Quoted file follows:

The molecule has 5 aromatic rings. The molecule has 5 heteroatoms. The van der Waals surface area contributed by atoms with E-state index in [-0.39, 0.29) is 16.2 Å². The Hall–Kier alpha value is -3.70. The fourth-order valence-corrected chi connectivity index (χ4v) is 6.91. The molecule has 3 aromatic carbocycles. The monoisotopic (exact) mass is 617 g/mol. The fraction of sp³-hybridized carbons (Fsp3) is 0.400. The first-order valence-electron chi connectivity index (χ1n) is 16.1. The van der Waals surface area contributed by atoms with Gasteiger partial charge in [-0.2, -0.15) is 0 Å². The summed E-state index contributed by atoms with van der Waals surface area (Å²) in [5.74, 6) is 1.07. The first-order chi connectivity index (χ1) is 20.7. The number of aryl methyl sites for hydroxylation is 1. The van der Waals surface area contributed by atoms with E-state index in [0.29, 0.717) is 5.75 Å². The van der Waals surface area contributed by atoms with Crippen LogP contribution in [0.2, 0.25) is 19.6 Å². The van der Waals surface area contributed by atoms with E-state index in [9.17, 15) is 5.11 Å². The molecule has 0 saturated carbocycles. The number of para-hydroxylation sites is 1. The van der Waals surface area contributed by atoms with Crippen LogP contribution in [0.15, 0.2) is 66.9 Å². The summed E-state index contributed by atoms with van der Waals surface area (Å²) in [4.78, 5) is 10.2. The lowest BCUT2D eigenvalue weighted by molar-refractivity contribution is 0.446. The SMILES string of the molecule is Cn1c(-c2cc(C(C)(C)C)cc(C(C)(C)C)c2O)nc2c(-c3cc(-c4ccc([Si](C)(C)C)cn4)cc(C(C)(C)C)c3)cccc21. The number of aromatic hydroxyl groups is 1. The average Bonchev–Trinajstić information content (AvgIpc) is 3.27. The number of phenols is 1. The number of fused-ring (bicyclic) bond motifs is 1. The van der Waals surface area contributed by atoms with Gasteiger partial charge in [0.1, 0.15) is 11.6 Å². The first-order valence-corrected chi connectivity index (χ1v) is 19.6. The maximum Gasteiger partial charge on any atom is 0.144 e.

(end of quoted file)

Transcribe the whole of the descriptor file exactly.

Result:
The molecule has 5 aromatic rings. The molecule has 5 heteroatoms. The van der Waals surface area contributed by atoms with E-state index in [-0.39, 0.29) is 16.2 Å². The Hall–Kier alpha value is -3.70. The fourth-order valence-corrected chi connectivity index (χ4v) is 6.91. The molecule has 3 aromatic carbocycles. The monoisotopic (exact) mass is 617 g/mol. The fraction of sp³-hybridized carbons (Fsp3) is 0.400. The first-order valence-electron chi connectivity index (χ1n) is 16.1. The van der Waals surface area contributed by atoms with Gasteiger partial charge in [-0.2, -0.15) is 0 Å². The summed E-state index contributed by atoms with van der Waals surface area (Å²) in [5.74, 6) is 1.07. The first-order chi connectivity index (χ1) is 20.7. The number of aryl methyl sites for hydroxylation is 1. The van der Waals surface area contributed by atoms with E-state index in [0.29, 0.717) is 5.75 Å². The van der Waals surface area contributed by atoms with Crippen LogP contribution in [0.2, 0.25) is 19.6 Å². The van der Waals surface area contributed by atoms with E-state index in [9.17, 15) is 5.11 Å². The molecule has 0 saturated carbocycles. The number of para-hydroxylation sites is 1. The van der Waals surface area contributed by atoms with Crippen LogP contribution in [0.15, 0.2) is 66.9 Å². The summed E-state index contributed by atoms with van der Waals surface area (Å²) in [4.78, 5) is 10.2. The lowest BCUT2D eigenvalue weighted by molar-refractivity contribution is 0.446. The SMILES string of the molecule is Cn1c(-c2cc(C(C)(C)C)cc(C(C)(C)C)c2O)nc2c(-c3cc(-c4ccc([Si](C)(C)C)cn4)cc(C(C)(C)C)c3)cccc21. The number of aromatic hydroxyl groups is 1. The average Bonchev–Trinajstić information content (AvgIpc) is 3.27. The number of phenols is 1. The number of fused-ring (bicyclic) bond motifs is 1. The van der Waals surface area contributed by atoms with Gasteiger partial charge in [0.1, 0.15) is 11.6 Å². The first-order valence-corrected chi connectivity index (χ1v) is 19.6. The maximum Gasteiger partial charge on any atom is 0.144 e.